Tatiana Maslany is getting a break this season. Well, if you can call playing a quintet of clones a break.
BBC America's cult sci-fi addiction "Orphan Black" made a triumphant return to the TV critics' winter press tour today, following a highly acclaimed first season that saw Maslany (a Golden Globe nominee) play no less than seven clones, all with wildly different personalities (and accents). Rather than piling on more roles for Maslany to play, though, Season 2 (debuting in April) will instead go deeper into the clones we know.
"It's not a clone-of-the week show. We take a lot of care and time developing our clones," says writer/co-creator Graeme Manson, who joined Maslany and co-star Jordan Galavis (Felix) on today's panel. Season 2, he says, will concentrate on the five (still living) clones we met last season (all played by Maslany), led by single mom Sarah Manning, who discovered she's one of at least ten genetic clones spawned from a top-secret biotech conspiracy. Although Manson does leave the door open for more wigs and accents down the road: "We haven't said how many [clones] are out there."
Season 2 picks up right where we left off, with Sarah learning that the pro-clone conspiracy has kidnapped her young daughter Kira. In a sneak peek screened for critics, we see Sarah running through a driving rainstorm and placing a frantic call to Felix. She takes refuge in a diner and tries dialing her fellow clones, only to find their numbers have all been disconnected. Finally, she gets a call from pro-clone executive Rachel, telling her to give herself up if she wants to see Kira again. Then a pair of sinister dudes enter the diner, and... well, you'll have to wait until April for the rest.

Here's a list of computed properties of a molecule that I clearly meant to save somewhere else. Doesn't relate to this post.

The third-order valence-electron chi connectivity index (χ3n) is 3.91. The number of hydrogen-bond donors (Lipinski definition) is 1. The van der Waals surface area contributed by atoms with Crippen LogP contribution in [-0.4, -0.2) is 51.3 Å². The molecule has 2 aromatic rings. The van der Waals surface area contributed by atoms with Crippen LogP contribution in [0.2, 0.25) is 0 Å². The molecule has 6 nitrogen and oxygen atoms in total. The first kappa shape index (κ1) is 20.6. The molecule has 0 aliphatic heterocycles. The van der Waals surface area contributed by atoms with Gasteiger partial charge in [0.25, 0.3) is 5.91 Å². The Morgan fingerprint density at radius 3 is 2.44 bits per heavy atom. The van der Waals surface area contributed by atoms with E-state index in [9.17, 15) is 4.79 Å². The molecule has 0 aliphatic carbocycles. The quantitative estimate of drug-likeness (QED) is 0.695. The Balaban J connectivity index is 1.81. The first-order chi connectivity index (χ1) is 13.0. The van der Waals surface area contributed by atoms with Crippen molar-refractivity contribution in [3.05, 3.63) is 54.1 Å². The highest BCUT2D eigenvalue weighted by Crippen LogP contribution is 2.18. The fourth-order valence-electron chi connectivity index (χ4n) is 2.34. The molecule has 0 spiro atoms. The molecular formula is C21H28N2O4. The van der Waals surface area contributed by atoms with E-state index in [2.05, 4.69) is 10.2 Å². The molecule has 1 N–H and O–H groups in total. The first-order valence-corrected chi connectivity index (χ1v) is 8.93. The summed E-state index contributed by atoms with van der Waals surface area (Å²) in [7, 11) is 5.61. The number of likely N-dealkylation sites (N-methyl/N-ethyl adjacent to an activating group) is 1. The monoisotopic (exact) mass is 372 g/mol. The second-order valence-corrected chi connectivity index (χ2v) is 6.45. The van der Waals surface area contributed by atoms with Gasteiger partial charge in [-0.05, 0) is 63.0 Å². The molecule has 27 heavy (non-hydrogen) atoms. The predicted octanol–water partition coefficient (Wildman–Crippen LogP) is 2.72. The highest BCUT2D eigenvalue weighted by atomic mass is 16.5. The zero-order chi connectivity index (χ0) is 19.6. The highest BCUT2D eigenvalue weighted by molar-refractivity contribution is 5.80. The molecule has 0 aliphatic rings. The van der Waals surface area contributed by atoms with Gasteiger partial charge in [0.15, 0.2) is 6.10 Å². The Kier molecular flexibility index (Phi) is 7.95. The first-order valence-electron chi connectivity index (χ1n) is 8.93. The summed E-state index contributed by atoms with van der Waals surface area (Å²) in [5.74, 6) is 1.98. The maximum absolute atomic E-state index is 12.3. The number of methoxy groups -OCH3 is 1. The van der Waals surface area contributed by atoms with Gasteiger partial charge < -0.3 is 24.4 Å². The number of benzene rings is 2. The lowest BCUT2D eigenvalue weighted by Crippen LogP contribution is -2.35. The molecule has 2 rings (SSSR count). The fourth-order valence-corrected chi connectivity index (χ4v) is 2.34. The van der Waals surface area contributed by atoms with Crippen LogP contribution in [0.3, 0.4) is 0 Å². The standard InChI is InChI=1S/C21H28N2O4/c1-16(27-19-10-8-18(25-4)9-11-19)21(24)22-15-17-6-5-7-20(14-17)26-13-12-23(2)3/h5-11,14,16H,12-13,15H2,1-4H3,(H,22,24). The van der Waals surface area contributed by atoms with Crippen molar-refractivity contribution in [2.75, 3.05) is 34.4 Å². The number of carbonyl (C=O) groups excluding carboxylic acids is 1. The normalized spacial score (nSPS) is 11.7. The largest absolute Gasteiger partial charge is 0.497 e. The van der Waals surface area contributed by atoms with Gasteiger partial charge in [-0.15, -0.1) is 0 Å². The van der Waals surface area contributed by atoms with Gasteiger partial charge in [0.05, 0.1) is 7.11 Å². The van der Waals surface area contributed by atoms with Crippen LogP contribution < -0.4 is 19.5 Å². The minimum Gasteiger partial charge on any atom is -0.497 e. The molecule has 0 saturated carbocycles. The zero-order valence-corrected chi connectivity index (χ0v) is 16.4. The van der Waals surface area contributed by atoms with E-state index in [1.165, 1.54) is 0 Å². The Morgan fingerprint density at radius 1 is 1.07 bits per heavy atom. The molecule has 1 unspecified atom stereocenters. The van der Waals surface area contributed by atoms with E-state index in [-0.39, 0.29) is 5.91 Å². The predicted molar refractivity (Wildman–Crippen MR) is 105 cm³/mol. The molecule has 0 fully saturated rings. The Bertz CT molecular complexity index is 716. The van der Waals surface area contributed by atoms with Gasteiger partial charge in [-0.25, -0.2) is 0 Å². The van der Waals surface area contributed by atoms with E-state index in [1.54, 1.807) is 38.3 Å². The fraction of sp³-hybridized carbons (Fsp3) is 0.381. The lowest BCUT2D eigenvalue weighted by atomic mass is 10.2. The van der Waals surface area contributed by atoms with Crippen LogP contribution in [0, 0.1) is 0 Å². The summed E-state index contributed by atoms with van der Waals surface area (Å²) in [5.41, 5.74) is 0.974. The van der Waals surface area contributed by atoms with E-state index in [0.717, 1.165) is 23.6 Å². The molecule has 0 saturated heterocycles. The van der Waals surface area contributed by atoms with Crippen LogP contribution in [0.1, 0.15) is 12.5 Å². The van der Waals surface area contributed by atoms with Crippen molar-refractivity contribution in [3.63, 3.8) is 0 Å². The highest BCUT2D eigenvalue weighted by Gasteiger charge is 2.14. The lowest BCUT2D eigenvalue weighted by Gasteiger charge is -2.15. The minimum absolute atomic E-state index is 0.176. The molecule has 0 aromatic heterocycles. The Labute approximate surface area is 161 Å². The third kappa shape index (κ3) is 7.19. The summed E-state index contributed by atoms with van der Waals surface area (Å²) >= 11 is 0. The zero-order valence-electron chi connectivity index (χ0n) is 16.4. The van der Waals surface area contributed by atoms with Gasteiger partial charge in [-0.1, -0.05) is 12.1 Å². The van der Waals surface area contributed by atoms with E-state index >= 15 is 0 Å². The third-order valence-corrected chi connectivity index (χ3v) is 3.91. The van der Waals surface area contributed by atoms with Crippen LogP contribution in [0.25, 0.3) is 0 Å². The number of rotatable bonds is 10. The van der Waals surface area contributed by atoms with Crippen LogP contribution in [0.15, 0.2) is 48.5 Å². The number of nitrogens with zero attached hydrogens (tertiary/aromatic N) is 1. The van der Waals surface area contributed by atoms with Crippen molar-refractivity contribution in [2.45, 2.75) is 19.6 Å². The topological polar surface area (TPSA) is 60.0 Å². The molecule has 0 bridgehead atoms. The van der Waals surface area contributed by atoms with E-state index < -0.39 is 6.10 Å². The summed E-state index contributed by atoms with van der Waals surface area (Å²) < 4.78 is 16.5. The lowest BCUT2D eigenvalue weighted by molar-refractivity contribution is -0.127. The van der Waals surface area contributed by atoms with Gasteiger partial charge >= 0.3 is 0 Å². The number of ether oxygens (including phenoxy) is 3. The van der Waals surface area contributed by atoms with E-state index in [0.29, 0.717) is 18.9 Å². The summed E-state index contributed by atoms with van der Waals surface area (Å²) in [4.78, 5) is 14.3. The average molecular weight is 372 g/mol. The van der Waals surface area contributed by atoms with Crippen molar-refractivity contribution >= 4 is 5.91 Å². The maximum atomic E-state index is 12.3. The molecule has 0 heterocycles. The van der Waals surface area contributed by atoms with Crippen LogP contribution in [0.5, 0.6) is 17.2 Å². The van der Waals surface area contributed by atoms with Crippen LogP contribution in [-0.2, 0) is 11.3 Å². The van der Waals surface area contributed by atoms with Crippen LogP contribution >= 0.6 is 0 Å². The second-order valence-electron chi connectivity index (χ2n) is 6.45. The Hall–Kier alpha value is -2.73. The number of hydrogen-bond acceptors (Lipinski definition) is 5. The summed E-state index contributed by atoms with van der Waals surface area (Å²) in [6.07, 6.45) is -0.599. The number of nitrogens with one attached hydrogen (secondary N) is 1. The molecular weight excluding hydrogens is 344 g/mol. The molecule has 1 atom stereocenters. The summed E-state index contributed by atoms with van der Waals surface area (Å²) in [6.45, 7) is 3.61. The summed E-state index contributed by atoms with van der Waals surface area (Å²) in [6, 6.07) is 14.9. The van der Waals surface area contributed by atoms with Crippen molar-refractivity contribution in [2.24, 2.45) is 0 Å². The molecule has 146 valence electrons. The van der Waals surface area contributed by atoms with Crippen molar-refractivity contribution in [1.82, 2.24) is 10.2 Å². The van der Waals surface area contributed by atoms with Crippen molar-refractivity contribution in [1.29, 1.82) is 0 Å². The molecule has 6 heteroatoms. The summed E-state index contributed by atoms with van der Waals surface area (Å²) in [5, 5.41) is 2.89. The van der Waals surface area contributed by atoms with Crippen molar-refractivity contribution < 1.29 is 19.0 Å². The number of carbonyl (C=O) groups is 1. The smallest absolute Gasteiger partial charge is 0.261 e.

The other clones are plenty busy, too: Dreadlocked scientist Cosima (Manson's favorite clone, by the way) is still stricken with a mystery illness, coughing up blood while conspiring with monitor/lover Delphine to expose the pro-clones. Maslany says Cosima is the clone who's "the most fascinated with life, so it's interesting to see her facing her own mortality."
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Then there's Alison (our favorite clone, by the way), the tightly wound soccer mom who ended up watching her nosy neighbor die in an ugly garbarge-disposal mishap. "The secret she's keeping is going to eat at her in an interesting way," Manson teases. "She's got some explosions coming up." Maslany admits that Alison was the hardest clone for her to play at first: "I wasn't willing to admit that she's so much a part of me. And now I love her."
Sarah's gay foster brother Felix (Galavis) is still there to help Sarah unravel the mystery (and drop quotable bon mots), but he's forging his own path in Season 2. Galavis says he's excited this year to "establish him outside the clones, as an individual." And he adds that things aren't all lovey-dovey between Sarah and Felix, either: "His relationship with Sarah will come to a head… it's not going to be easy." But he laughs off any talk of Felix possibly being a clone: "I think the world can only handle one Felix."
But how many seasons of "Orphan Black" can we handle? Manson says he and co-creator John Fawcett have sketched out a three-season plan already: "We have a long-term plan that's pretty elastic, conceptually." But he doesn't want to rely on the formula they established last season: "We are going to take some risks with our premise… and push what we did in the first season." In other words: Hold on to your wigs, Clone Clubbers.
Get your first taste of "Orphan Black" Season 2 with this teaser:
Season 2 of "Orphan Black" premieres Saturday, April 19 at 9 p.m. on BBC America.